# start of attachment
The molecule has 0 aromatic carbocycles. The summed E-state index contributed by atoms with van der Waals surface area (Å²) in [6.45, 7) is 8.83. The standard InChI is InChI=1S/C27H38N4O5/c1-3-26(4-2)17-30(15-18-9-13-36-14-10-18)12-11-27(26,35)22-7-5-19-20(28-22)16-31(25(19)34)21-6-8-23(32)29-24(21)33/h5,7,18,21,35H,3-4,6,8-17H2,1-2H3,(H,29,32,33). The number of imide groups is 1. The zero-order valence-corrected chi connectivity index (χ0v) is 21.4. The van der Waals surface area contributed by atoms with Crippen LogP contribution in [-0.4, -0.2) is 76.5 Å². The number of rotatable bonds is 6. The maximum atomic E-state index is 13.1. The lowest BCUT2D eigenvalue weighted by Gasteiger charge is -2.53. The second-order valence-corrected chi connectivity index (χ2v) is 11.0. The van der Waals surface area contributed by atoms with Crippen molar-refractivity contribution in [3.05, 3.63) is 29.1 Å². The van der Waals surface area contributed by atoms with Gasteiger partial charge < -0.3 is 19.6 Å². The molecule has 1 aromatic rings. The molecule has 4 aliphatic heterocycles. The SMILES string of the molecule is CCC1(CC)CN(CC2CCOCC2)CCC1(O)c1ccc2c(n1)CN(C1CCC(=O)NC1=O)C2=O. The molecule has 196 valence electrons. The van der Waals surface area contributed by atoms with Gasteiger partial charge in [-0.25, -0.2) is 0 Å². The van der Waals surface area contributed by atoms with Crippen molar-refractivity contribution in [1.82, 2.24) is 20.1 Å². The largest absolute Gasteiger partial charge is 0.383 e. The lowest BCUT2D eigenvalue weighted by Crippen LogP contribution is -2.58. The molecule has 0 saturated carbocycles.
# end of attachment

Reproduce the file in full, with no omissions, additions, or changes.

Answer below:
The molecule has 0 aromatic carbocycles. The summed E-state index contributed by atoms with van der Waals surface area (Å²) in [6.45, 7) is 8.83. The standard InChI is InChI=1S/C27H38N4O5/c1-3-26(4-2)17-30(15-18-9-13-36-14-10-18)12-11-27(26,35)22-7-5-19-20(28-22)16-31(25(19)34)21-6-8-23(32)29-24(21)33/h5,7,18,21,35H,3-4,6,8-17H2,1-2H3,(H,29,32,33). The number of imide groups is 1. The zero-order valence-corrected chi connectivity index (χ0v) is 21.4. The van der Waals surface area contributed by atoms with Crippen LogP contribution in [-0.4, -0.2) is 76.5 Å². The number of rotatable bonds is 6. The maximum atomic E-state index is 13.1. The lowest BCUT2D eigenvalue weighted by Gasteiger charge is -2.53. The second-order valence-corrected chi connectivity index (χ2v) is 11.0. The van der Waals surface area contributed by atoms with Crippen molar-refractivity contribution in [3.05, 3.63) is 29.1 Å². The van der Waals surface area contributed by atoms with Gasteiger partial charge < -0.3 is 19.6 Å². The molecule has 1 aromatic rings. The molecule has 4 aliphatic heterocycles. The SMILES string of the molecule is CCC1(CC)CN(CC2CCOCC2)CCC1(O)c1ccc2c(n1)CN(C1CCC(=O)NC1=O)C2=O. The molecule has 196 valence electrons. The van der Waals surface area contributed by atoms with Gasteiger partial charge in [-0.25, -0.2) is 0 Å². The van der Waals surface area contributed by atoms with Crippen molar-refractivity contribution in [1.82, 2.24) is 20.1 Å². The largest absolute Gasteiger partial charge is 0.383 e. The lowest BCUT2D eigenvalue weighted by Crippen LogP contribution is -2.58. The molecule has 0 saturated carbocycles.